She tensed, ready to sprint to the door from her precarious shelter, sure that when she left the desk she would see the tall man bent over the jerry cans and his partner facing her, his finger tight on the trigger.

Then she heard footsteps echoing in the corridor.

Were the arsonists expecting backup? If they were, her odds had just narrowed to at least three against one. If not, she’d been given her only chance. An unexpected arrival would distract the two men.

Jade grabbed the desk and boosted herself to her feet. She pushed away from the heavy wood and flung herself across the room. The man pouring gas dropped the jerry can and shouted as he saw her. His friend had his back turned, watching the door.

She skidded on the oily floor, the liquid soaking her shoes. The gunman swiveled back towards her and she saw deadly intent in his eyes.

“Don’t shoot!” she screamed.

She ducked under the outstretched arm of the thug with the jerry can and smacked the butt of her gun into his face. It hit the pressure point under his nose and he reeled back, temporarily out of the fight.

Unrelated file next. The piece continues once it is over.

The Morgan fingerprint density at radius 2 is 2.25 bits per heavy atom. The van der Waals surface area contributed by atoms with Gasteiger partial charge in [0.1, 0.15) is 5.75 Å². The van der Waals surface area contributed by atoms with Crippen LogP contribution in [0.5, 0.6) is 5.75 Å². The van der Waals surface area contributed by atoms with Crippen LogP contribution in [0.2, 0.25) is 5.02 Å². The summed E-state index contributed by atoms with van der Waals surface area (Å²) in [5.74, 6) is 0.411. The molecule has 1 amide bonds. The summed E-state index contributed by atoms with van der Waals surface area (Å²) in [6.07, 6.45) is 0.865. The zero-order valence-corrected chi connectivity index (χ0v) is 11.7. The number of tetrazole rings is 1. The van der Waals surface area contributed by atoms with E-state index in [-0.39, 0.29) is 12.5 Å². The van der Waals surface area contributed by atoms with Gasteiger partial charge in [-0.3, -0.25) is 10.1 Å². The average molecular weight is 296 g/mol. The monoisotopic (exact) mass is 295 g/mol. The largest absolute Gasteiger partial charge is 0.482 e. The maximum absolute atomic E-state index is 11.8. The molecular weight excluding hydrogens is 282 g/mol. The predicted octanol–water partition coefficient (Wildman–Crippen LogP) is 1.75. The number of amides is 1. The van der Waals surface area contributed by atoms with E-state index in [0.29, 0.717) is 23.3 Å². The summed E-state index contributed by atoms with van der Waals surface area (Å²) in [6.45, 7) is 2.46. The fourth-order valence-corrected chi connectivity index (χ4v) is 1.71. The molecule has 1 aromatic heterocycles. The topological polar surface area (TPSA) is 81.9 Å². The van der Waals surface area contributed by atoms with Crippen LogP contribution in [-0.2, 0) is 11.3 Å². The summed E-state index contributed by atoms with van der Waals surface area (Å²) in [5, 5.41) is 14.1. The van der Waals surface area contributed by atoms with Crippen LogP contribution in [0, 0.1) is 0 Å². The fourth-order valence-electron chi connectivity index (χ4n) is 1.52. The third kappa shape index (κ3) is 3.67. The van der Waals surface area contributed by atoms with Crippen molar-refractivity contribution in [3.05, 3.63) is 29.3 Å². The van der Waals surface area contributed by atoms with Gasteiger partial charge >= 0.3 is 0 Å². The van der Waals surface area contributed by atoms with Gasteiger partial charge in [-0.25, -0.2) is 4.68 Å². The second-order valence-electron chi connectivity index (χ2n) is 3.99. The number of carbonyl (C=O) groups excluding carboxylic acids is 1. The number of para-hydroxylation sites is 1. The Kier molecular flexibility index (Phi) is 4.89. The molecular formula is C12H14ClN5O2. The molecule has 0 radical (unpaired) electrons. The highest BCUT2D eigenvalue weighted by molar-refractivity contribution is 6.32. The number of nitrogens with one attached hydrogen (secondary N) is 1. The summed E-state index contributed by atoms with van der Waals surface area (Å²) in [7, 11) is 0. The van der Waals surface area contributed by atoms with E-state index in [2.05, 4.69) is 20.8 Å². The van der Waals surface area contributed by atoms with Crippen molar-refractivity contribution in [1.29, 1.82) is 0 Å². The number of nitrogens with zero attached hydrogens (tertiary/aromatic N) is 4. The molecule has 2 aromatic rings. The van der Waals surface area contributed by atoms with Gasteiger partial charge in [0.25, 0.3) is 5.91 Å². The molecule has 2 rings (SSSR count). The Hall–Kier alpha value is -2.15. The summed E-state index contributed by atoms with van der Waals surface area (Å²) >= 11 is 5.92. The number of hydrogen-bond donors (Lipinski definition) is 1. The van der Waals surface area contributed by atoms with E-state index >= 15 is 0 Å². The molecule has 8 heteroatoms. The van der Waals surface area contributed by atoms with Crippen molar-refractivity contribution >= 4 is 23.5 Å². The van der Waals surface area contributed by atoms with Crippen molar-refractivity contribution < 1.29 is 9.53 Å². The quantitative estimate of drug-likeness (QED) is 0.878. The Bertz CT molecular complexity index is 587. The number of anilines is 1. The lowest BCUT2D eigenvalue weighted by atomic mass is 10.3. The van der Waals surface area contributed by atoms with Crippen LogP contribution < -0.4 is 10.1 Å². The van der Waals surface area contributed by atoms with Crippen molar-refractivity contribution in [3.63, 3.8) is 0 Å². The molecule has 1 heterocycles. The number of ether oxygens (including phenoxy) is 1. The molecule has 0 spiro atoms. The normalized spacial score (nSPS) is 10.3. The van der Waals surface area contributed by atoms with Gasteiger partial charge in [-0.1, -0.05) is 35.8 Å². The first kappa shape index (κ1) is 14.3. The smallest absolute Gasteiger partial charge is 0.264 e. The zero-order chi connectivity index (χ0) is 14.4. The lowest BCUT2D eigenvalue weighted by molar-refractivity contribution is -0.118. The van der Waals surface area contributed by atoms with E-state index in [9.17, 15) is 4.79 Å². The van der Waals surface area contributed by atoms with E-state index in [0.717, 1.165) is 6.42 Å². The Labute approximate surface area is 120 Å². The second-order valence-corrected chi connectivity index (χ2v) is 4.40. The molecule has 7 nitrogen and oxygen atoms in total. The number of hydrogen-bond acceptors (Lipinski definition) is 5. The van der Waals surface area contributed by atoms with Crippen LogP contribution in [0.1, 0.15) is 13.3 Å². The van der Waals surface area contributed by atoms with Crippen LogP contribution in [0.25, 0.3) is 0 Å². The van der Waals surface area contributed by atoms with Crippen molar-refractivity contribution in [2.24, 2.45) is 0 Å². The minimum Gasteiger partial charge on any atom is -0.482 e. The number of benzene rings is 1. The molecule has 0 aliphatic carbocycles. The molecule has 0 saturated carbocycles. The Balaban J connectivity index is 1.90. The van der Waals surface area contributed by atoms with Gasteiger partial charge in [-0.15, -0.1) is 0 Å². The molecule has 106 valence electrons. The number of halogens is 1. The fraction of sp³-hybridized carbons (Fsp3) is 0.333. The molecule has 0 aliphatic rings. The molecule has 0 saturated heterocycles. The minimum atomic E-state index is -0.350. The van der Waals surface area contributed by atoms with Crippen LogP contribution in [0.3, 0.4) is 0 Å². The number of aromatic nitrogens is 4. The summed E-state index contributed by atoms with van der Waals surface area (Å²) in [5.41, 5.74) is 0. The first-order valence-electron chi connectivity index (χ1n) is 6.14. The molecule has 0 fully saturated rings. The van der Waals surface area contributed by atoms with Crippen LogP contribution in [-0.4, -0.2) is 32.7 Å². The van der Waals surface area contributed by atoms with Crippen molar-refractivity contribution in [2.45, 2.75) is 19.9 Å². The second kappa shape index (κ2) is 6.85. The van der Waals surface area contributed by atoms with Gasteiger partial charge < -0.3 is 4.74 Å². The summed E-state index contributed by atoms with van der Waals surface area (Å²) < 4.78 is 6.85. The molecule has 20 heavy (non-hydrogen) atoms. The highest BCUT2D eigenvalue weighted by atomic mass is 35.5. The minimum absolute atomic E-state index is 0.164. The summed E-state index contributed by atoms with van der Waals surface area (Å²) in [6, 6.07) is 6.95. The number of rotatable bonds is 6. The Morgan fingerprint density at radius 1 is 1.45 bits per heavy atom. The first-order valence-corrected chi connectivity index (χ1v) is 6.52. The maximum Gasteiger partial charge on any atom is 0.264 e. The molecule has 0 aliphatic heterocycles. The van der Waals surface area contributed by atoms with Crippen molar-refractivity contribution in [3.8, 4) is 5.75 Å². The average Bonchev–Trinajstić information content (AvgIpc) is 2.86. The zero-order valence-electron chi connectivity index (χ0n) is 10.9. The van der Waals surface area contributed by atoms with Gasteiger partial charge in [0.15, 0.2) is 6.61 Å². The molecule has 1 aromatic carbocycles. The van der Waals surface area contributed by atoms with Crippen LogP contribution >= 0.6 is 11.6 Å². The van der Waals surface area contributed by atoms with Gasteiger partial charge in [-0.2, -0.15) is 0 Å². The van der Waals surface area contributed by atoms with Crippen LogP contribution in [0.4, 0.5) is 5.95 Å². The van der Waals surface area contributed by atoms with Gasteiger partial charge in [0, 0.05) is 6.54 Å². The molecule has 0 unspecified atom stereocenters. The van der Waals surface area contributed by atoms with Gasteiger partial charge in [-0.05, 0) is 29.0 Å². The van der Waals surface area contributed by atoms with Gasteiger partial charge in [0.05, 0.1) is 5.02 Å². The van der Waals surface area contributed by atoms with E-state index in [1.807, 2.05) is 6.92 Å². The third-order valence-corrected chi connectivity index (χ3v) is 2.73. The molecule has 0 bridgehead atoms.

The gunman had lined up his Beretta. For the second time, Jade found herself staring into its expressionless black eye. But this time she was closer. She had a chance.

She lashed out with her left hand in a swift chopping motion, knocking his gun arm away. The man’s eyes blazed with hatred, his lips curled back from his ochre teeth. Jade cringed away from the thunderous blast as he pulled the trigger.

The shot lodged high in the wall, sending another shower of plaster tumbling downwards.

No fireball.

The gunman grabbed at her with his left hand. He caught her hair and his fingers ripped strands out of her scalp as she tugged her head free.

Then she grabbed the doorframe, elbowing him back as he lunged for her again. He stumbled over the shoes inside the doorway and skidded on the pooling gas, his arms wind-milling. Jade dived out of the room, closely followed by his accomplice.